• The eggs went really well, I think. Sebastian looked forward to opening up one a day, and I appreciated having a plan for how to tell him about the story of Easter. I don't yet know if he retained anything, but I won't let that stop me from keeping on telling him about these types of things. Thanks for the encouragement!

  6. Anonymous says:

    Several years ago I used Resurrection Eggs to teach my multi-age Sunday School class details of the Easter story. One of the activities that was the biggest hit was creating a memory card game with pictures of each of the items in the eggs. We played like a regular memory card game, turning over two cards and looking for a match, however you got bonus points for telling others what the picture represented, ie. retelling part of the Bible Story. We also used the same cards to play a sequencing game to help them recall events in order. Playing these games in class and sending sets of cards home with each child helped reinforce the lessons. The older children loved "helping" the little ones remember and it reinforced their learning at the same time.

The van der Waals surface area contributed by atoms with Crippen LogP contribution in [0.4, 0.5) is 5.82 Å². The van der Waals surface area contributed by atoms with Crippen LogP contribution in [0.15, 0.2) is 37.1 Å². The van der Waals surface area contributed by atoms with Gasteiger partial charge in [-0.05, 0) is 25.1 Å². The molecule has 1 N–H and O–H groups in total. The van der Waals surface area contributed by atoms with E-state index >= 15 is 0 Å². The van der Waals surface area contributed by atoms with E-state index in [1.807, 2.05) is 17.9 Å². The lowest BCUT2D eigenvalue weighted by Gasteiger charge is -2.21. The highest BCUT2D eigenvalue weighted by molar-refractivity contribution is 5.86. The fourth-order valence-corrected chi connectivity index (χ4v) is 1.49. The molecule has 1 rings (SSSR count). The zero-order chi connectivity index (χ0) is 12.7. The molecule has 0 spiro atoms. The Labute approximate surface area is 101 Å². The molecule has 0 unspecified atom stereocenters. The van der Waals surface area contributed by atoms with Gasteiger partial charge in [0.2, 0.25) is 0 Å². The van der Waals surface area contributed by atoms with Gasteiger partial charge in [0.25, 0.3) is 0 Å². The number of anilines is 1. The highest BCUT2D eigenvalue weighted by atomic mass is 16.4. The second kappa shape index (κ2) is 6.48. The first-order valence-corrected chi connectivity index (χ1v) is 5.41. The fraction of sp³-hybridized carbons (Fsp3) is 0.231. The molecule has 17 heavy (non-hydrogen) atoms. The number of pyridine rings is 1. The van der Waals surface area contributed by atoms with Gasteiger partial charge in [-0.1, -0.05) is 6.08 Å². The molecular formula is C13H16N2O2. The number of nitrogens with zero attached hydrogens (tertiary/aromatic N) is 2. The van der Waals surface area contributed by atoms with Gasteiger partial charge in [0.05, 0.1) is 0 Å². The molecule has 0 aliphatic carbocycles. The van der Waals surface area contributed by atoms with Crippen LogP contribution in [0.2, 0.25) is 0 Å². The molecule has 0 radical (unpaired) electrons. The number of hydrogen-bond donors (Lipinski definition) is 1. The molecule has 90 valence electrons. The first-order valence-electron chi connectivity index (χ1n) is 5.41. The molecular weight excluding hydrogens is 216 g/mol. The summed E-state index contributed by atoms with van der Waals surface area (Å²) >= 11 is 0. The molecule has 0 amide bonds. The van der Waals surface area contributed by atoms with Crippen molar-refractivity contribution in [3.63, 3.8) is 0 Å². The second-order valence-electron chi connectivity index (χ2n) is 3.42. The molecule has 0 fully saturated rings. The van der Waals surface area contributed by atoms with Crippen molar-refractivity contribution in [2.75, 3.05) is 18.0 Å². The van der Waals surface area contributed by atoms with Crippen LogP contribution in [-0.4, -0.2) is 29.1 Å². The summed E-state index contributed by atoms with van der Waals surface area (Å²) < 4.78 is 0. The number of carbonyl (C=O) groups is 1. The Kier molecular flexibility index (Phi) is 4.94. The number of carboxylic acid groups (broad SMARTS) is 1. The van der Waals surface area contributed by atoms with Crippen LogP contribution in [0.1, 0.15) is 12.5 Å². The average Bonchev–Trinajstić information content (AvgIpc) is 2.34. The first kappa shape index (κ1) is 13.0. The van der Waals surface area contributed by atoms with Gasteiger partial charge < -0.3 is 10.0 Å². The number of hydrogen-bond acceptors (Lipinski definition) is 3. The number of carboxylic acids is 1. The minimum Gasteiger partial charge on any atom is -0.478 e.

7. We don't really like to do Easter egg hunts at our house. This is a perfect activity to replace that. Thanks so much for sharing.

  8. Anonymous says:

    I love your selection and organization of the topics for each egg! I looked on several sites to find a list that I liked the best and it is yours. 🙂

  9. *laura* says:

    this was a great resource to make my own. thanks! *laura*

  10. Hannah says:

    Thanks for the great instructions, pretty photos and printables! Really grateful for the time you have taken to share this with others…I'm making these for my little Sunday school class of 7 kids. I'm looking forward to sharing the true meaning of Easter with them in a way that combines eggs and the Bible!
    I'm trying to make Easter traditions in our house up there with Christmas, so we are also going to do an Easter Tree this year, similar to a Jesse tree. I found lots of great ideas online for the theme for the decorations; I am planning to cut mine out of colourful felt.

  11. Wendy says: